Danzig – Skeletons (Album Review)

skeletons slide - Danzig - Skeletons (Album Review)

Danzig – Skeletons (Album Review)

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Since coming on the scene as vocalist of Punk Rock legends Misfits, Glen Danzig has been one of the most recognized voices and faces in Rock over the past three plus decades. Rising from the ashes of Glen Danzig’s former band, Samhain, New Jersey-based Heavy Metal band Danzig, named so at the request of producer Rick Rubin, has blown the minds and ears of listeners beginning with their 1988 self-titled debut on Rubin’s Def American Recordings. Their debut album would become their best-selling album to date, going gold in 1994, then, platinum. Two years later, Danzig II: Lucifuge dropped, which did not sell as well, but is considered better than their debut album in a lot aspects. In another two years, Rubin was starting to bow out, so Danzig added his name as co-producer on the band’s third album, Danzig III: How the Gods Kill.  This album featured fan-favorites such as “How the Gods Kill” and “Dirty Black Summer.” Following the release of 1994’s Danzig 4, the next two years would see Danzig go through some major changes, and in the Fall of 1996, they would emerge with a new lineup releasing Blackacidevil under a new label. Since releasing a variety of strong records ranging from 1999’s 6:66 Satan’s Child all the way through 2010’s Deth Red Sabaoth, Danzig has challenged listeners through it all. Now, in 2015, Danzig; featuring Glenn Danzig, Tommy Victor on lead guitar, Steve Zing on bass guitar/backing vocals, and Johnny Kelly on drums/percussion, is back with their tenth studio album, Skeletons. Their first studio record in five years, it hit shelves on Black Friday 2015 and was produced by Glen Danzig on his Evilive label with distribution via Nuclear Blast Records.

Skeletons is a ten-track cover smorgasbord that spans a twelve (1962-1974) year period of music history beginning with “Devil’s Angels.”  On casual listening, “Devil’s Angels” could be mistaken for a Ramones cover with the cadence and Danzig’s vocals, but it was originally sung by Davie Allan & the Arrows from the 1967 film of the same name.  Barring the forty-eight year span and the advances in sound technology, Danzig’s cover is a tad slower with fuller guitars while retaining the Arrows signature distortions in the end. Next, “Satan’s Sadists” is a cover of Paul Wibier’s 1969 “Satan.”  Danzig’s version does not have the ambience-setting sound effects intro that Wibier’s has, but he retains the Blues flavor with a heavy, whiney metallic guitar riff while his voice is rich with a heavy Blues drawl that makes one feel they are listening in a ’60s coffee house.  Moving on to “Let Yourself Go,” originally done by Elvis in 1968, again barring the forty-seven year space, with Danzig’s vocals, he is practically Elvis’ twin.  This hyped-up, metalized rendition riffs its way through the piece as the drums drive with the same rolling beat. It is a toss-up between Black Sabbath’s 1970 “N.I.B.” and Danzig’s cover. Putting age aside, Danzig goes for a harder, more metalized Blues intro riff than Sabbath’s straight Blues riff. Again, Danzig’s is layered, guitar-laden, which just serves to show the modernization of the piece while his vocals give a different darkness than Ozzy’s higher pitch.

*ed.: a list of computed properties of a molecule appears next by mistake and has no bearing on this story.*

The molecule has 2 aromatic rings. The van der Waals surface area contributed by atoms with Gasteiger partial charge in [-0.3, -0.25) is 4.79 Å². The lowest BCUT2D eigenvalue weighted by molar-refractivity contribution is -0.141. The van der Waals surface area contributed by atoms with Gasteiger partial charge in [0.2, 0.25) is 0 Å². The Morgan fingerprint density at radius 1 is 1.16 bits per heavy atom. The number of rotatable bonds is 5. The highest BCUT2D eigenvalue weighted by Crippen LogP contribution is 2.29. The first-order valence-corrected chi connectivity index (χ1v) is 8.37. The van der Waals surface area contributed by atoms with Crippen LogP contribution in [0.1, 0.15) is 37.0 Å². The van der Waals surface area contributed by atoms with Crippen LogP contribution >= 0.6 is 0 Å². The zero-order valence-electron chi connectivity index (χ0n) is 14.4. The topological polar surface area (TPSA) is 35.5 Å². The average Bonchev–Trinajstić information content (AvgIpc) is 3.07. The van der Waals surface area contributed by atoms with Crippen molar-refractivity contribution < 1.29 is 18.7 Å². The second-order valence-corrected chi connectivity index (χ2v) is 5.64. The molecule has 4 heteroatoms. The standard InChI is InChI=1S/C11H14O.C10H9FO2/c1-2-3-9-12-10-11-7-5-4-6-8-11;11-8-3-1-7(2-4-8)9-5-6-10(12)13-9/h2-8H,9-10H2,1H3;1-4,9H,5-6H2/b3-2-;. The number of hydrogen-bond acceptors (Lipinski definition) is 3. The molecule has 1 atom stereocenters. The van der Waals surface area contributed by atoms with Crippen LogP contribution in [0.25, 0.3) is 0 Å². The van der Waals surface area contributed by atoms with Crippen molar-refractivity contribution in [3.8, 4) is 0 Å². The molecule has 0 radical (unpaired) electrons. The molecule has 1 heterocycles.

Aerosmith’s 1974 “Lord of the Thighs” gets the modernized treatment as Danzig has added a plucky riff throughout the track while, again, making it a harder Blues melodically. Danzig’s voice has a gruffer “come here” inflexion to Tyler’s “come hither” drawl.  Stepping away from the sexy is The Litter’s 1967 “Action Woman;” a hard driving, drum-wise, piece of masculinity as said drums beat cadence like a guy with the single thought of getting some, also reinforced by Danzig’s take no prisoners voice. “Rough Boy,” ZZ Top’s 1986 hit, is the only track to break the era range of the album.  Danzig’s cover turns the poppy original into a power ballad with riffs galore and a Doo Wop flavor.  Danzig’s vocals carry all the theatrics like he is serenading someone for the show.  The band’s punked out cover of The Troggs’ 1966 “With a Girl like You” is interesting, because the original is the farthest from Punk in every sense of the genre with its love song, Swing melody.  The Young Rascals’ folksy, psychedelic 1967 “Find Somebody” gets turned into a straight away layered Metal piece with clean leading guitar riff while the drumwork retains a hint of psychedelia while Glen’s vocals do take on that retro feel.  Finally, Danzig’s take on the Everly Brothers’ 1962 ballad “Crying in the Rain” is a piano-led affair with a Gothic flavor.  It is simple with the most sentimental feel of the lot.

Danzig has said he wanted to do a cover album like this for the longest. Well, it has paid off.  While retaining the core melody, Danzig has modernized and paid homage to each track with fun results.  CrypticRock gives Skeletons 5 out of 5 stars.

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Jason Rhode
Jason Rhode
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Jason, a Horror and Children Story writer and artist specializing in alternative art, was adopted from the Bronx, NY, and currently lives in Midland, TX with his wife, Joey, and their two dogs, Chewy and Hollywood.

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